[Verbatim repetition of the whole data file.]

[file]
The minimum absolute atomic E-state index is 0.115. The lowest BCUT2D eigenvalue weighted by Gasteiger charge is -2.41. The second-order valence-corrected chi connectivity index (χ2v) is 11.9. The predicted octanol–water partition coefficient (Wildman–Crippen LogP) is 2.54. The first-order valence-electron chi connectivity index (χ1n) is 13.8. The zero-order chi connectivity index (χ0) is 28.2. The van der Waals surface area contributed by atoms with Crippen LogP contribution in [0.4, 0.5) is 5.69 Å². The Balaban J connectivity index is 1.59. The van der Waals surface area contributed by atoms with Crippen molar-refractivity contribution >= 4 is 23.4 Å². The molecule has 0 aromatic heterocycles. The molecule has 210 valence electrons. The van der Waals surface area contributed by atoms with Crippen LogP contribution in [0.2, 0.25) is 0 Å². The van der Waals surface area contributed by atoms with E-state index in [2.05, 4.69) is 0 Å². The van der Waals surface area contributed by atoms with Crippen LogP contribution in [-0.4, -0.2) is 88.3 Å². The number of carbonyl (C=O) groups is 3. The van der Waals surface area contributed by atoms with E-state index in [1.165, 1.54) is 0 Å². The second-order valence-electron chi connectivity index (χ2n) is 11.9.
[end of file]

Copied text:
The minimum absolute atomic E-state index is 0.115. The lowest BCUT2D eigenvalue weighted by Gasteiger charge is -2.41. The second-order valence-corrected chi connectivity index (χ2v) is 11.9. The predicted octanol–water partition coefficient (Wildman–Crippen LogP) is 2.54. The first-order valence-electron chi connectivity index (χ1n) is 13.8. The zero-order chi connectivity index (χ0) is 28.2. The van der Waals surface area contributed by atoms with Crippen LogP contribution in [0.4, 0.5) is 5.69 Å². The Balaban J connectivity index is 1.59. The van der Waals surface area contributed by atoms with Crippen molar-refractivity contribution >= 4 is 23.4 Å². The molecule has 0 aromatic heterocycles. The molecule has 210 valence electrons. The van der Waals surface area contributed by atoms with Crippen LogP contribution in [0.2, 0.25) is 0 Å². The van der Waals surface area contributed by atoms with E-state index in [2.05, 4.69) is 0 Å². The van der Waals surface area contributed by atoms with Crippen LogP contribution in [-0.4, -0.2) is 88.3 Å². The number of carbonyl (C=O) groups is 3. The van der Waals surface area contributed by atoms with E-state index in [1.165, 1.54) is 0 Å². The second-order valence-electron chi connectivity index (χ2n) is 11.9.